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Subject:Re: Employment Interview Questions From:Barb Philbrick <caslonsvcs -at- IBM -dot- NET> Date:Tue, 17 Feb 1998 15:30:24 GMT
>I've seen this asked on techwr several times. It disturbs and depresses
>me how often it gets the same answer: "Lie!".
>If I think you're lying to me about one thing, why should I trust what
>you tell me about anything? You're already half-way out the door.
>And now I'll stop, because I'm starting to sound smarmy and priggish
>even to myself.
As someone who has hired people who lied and know other people who
have hired people who lied, I don't think you sound smarmy and
priggish at all. I find it disturbing and depressing, too. It's hard
for those of use who refuse to lie when everyone else assumes you're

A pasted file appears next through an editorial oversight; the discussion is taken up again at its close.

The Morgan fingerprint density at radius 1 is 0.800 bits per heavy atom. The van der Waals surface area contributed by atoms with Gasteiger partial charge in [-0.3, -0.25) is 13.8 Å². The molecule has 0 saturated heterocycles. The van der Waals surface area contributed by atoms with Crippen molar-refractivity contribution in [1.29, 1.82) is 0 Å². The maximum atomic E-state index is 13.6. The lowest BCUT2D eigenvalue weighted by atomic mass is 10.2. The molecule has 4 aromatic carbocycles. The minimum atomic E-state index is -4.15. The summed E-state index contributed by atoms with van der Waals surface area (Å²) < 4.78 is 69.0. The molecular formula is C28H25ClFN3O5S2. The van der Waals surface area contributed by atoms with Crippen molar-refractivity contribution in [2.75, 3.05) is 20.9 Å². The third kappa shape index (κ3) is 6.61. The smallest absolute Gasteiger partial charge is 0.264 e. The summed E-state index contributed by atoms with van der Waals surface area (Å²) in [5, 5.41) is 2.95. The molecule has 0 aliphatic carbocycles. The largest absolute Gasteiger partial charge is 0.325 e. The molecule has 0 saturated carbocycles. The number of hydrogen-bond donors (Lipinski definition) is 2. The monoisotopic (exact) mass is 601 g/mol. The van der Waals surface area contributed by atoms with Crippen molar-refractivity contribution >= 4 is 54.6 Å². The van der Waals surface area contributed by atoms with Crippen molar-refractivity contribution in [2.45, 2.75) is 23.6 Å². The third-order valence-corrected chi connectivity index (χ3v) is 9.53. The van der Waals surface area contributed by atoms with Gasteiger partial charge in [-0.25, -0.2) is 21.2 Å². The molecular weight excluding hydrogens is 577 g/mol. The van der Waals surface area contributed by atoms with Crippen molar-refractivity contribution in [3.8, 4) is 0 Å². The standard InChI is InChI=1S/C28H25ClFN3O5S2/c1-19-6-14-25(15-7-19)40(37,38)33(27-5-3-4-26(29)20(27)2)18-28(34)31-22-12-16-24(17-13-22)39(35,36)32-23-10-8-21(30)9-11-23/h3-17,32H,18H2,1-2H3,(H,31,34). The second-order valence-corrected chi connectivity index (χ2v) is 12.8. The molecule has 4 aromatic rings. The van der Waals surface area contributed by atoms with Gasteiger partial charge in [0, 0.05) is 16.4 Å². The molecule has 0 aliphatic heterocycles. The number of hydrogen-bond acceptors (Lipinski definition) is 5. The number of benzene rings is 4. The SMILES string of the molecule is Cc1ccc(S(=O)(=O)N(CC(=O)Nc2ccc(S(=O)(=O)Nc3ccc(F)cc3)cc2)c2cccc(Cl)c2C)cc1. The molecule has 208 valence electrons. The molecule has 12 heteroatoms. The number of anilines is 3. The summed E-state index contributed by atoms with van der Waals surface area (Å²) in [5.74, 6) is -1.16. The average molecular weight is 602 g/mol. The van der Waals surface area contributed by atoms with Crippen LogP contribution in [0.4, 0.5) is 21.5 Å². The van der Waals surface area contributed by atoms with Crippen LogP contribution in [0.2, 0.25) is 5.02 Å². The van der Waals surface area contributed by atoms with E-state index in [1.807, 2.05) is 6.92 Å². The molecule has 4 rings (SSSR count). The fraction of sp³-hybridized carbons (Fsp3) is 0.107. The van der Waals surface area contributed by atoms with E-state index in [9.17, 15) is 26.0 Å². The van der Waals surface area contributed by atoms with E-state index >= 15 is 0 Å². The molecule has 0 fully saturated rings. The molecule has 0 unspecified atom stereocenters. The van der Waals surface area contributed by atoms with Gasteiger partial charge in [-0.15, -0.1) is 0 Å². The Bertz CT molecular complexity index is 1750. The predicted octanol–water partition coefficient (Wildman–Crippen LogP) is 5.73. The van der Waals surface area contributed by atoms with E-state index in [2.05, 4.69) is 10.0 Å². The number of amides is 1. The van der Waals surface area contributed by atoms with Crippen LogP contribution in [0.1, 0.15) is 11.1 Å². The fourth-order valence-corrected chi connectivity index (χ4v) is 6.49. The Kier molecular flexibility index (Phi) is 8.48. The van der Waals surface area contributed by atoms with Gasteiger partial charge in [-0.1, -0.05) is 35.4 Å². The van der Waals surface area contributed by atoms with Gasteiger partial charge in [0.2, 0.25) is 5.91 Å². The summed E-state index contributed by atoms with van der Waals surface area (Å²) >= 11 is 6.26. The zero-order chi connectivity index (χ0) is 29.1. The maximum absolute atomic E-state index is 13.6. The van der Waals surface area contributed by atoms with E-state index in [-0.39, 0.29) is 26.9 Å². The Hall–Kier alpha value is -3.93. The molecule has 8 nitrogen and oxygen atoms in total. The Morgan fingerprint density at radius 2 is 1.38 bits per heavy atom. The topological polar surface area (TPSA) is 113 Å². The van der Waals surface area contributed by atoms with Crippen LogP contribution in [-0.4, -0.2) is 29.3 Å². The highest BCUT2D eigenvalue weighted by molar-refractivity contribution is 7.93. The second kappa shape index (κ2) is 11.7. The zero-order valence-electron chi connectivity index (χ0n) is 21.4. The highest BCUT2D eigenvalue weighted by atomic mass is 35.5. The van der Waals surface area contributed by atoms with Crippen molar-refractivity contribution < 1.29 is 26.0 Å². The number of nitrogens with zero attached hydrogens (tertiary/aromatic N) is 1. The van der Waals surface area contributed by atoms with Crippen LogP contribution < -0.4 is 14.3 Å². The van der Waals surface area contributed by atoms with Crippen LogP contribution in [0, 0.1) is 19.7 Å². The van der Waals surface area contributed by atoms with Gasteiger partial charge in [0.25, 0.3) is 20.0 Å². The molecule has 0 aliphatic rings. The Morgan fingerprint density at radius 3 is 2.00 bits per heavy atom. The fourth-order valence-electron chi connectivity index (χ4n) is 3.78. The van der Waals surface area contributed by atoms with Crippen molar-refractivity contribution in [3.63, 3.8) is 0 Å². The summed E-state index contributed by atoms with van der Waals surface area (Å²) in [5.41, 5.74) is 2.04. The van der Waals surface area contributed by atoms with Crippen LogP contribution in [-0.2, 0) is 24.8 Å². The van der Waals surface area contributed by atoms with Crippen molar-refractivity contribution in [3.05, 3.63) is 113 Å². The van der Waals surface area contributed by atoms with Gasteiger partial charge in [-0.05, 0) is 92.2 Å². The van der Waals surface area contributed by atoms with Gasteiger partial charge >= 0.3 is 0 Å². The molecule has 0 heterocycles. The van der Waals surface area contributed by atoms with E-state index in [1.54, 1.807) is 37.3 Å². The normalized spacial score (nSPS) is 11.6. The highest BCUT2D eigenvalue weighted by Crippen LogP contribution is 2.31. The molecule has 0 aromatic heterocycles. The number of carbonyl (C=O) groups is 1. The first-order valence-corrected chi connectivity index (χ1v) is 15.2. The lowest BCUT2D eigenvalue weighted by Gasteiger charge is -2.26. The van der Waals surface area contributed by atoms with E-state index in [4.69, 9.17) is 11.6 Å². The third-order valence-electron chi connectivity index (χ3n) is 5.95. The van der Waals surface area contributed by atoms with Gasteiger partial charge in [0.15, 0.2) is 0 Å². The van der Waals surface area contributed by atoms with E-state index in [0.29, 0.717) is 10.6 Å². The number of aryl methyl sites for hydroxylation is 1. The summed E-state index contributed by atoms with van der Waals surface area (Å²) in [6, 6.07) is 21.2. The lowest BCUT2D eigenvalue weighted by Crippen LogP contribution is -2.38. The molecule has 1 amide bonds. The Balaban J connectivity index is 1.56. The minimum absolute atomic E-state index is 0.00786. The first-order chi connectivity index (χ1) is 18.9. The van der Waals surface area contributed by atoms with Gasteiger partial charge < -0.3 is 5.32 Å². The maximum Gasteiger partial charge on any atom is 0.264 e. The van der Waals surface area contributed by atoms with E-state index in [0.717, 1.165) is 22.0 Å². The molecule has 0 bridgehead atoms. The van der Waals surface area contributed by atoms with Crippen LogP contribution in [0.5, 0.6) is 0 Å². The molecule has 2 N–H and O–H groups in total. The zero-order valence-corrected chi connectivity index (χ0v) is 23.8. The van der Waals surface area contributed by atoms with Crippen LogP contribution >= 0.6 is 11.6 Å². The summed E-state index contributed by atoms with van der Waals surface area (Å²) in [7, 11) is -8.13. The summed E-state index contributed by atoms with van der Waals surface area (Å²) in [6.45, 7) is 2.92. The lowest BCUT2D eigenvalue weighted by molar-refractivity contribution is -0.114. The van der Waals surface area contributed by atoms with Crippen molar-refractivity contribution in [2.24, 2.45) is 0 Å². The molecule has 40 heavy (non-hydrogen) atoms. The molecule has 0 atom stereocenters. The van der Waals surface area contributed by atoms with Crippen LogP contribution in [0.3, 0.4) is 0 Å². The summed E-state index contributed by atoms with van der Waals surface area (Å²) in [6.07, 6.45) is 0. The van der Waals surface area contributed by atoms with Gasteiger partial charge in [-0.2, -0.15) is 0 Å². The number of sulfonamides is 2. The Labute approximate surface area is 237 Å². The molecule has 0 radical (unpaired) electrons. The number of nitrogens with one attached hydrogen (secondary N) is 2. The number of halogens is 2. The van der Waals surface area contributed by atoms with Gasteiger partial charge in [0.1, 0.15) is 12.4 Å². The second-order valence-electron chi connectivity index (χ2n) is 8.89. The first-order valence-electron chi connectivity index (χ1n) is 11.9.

lying to get the job.
I know I've lost some jobs because I tell potential clients the truth
-- I don't know xxx tool, but feel confident I can learn it. Some of
my competitors walk in and say they know xxx tool when they don't.
Sometimes they get away with it; sometimes it smacks them in the face.
For my (very) small business, hiring is very important and making a
bad decision costs a lot of time and money. (Probably the same amount
as a big company, but it hits me harder.) If I have to fire someone
because they don't work out, it's also miserable and stressful for me.
There are enough other little "lies" that happen because people don't
know themselves very well. (Case in point: one employee said she could
make her own schedule and wound up working so sporadically that she
was getting in fewer than 10 hours per week.) Don't compound the
unintentional lies with real lies.
I think I'm rambling a bit today, so I'll let it go at that.
Equally smarmish and priggish,
Barbara Philbrick, Caslon Services Inc.
Technical Writing. caslonsvcs -at- ibm -dot- net